KALIHI (HawaiiNewsNow) - For many, the tables have turned due to the recession.
The Hawaii Foodbank says a lot of people who were donors last year are recipients this year.
During this holiday season, the need is apparent.
"If you take a look at our shelves, there's not a lot of product here," said Dick Grimm, Hawaii Foodbank President.
At the Foodbank's warehouse, the supply is barely keeping up with the demand from Hawaii's hungry.
"If you just open this (chiller), bread and pastries, there isn't any. Unfortunately, this is our chiller or part of our chiller and it's pretty empty as you can see," said Grimm.
Grimm says the non-profit is feeding 30% more people this year than in the past. On average, staff distributes 30,000 pounds of food per day to 250 of its partner agencies, including shelters.
Since the dismal economy hit, the Foodbank now distributes 44,000 pounds per day. Grimm says they only have enough to last 12 days. That's inching close to the lowest the warehouse has ever gotten - an eight to nine-day supply.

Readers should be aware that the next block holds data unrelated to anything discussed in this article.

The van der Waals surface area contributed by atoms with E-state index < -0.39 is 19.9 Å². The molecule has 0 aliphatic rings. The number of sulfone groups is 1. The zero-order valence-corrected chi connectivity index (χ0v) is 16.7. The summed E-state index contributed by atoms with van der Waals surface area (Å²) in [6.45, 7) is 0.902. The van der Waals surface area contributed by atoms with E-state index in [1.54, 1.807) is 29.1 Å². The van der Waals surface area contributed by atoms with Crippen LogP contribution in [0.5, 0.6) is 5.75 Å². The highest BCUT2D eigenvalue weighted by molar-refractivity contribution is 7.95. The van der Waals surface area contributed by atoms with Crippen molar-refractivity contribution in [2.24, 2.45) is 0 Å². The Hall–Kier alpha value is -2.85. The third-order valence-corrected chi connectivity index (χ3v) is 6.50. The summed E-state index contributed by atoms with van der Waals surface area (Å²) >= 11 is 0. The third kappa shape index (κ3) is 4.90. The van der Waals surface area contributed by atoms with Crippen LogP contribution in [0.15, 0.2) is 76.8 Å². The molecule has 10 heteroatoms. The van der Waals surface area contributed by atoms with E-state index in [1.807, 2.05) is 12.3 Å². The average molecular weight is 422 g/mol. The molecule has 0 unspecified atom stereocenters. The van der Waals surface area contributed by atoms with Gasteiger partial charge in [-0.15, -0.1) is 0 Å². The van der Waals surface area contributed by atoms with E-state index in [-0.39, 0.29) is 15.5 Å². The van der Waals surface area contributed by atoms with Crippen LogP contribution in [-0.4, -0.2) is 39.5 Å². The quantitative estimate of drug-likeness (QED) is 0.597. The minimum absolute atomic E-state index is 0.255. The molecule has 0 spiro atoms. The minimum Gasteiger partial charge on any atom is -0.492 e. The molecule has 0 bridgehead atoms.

"It's scary. Our people are constantly going out trying to get more food or get the money to purchase the food," said Grimm.
Because of the recession, Grimm says donations from food manufacturers have dropped by 21 percent.
To offset that, the Foodbank relies on retail and community donations to stay afloat, and out of the red. It's a struggle, tackled day-by-day.
Wednesday was one of the better days - an unexpected donation shipped from the U.S.D.A. came in to the warehouse. Grimm says it's a first for the Foodbank - 40,000 pounds of lamb. It's the kind of generosity that's much-needed in Hawaii.
"When you find a little child who cries because he's getting a hot dog, hasn't had a hot dog in a year or two and you see that happen and you say 'Wow'," said Grimm.
As empty as it's shelves may be, so far, the Hawaii Foodbank hasn't had to close its doors to someone in need.
"We never will. We'll find a way," said Grimm.
In this season of giving, Hawaii News Now is proud to partner with the Hawaii Foodbank, as well as the Salvation Army, and Helping Hands Hawaii.